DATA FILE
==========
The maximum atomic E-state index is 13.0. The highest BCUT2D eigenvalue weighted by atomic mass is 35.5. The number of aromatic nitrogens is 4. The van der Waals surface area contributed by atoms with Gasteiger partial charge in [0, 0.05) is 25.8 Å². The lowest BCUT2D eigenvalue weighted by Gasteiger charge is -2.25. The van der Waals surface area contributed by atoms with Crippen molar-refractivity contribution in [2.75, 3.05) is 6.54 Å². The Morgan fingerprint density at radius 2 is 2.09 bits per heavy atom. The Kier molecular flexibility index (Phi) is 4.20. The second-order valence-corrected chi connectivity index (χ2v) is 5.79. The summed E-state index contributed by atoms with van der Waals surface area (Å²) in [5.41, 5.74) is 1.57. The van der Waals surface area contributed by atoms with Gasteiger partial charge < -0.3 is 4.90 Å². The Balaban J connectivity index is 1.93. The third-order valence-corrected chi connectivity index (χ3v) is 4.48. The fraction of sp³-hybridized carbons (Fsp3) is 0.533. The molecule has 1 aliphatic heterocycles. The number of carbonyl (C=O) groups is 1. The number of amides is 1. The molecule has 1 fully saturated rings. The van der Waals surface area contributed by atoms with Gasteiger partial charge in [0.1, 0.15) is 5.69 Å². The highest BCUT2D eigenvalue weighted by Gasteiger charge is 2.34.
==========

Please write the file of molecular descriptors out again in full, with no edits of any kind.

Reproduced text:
The maximum atomic E-state index is 13.0. The highest BCUT2D eigenvalue weighted by atomic mass is 35.5. The number of aromatic nitrogens is 4. The van der Waals surface area contributed by atoms with Gasteiger partial charge in [0, 0.05) is 25.8 Å². The lowest BCUT2D eigenvalue weighted by Gasteiger charge is -2.25. The van der Waals surface area contributed by atoms with Crippen molar-refractivity contribution in [2.75, 3.05) is 6.54 Å². The Morgan fingerprint density at radius 2 is 2.09 bits per heavy atom. The Kier molecular flexibility index (Phi) is 4.20. The second-order valence-corrected chi connectivity index (χ2v) is 5.79. The summed E-state index contributed by atoms with van der Waals surface area (Å²) in [5.41, 5.74) is 1.57. The van der Waals surface area contributed by atoms with Gasteiger partial charge < -0.3 is 4.90 Å². The Balaban J connectivity index is 1.93. The third-order valence-corrected chi connectivity index (χ3v) is 4.48. The fraction of sp³-hybridized carbons (Fsp3) is 0.533. The molecule has 1 aliphatic heterocycles. The number of carbonyl (C=O) groups is 1. The number of amides is 1. The molecule has 1 fully saturated rings. The van der Waals surface area contributed by atoms with Gasteiger partial charge in [0.1, 0.15) is 5.69 Å². The highest BCUT2D eigenvalue weighted by Gasteiger charge is 2.34.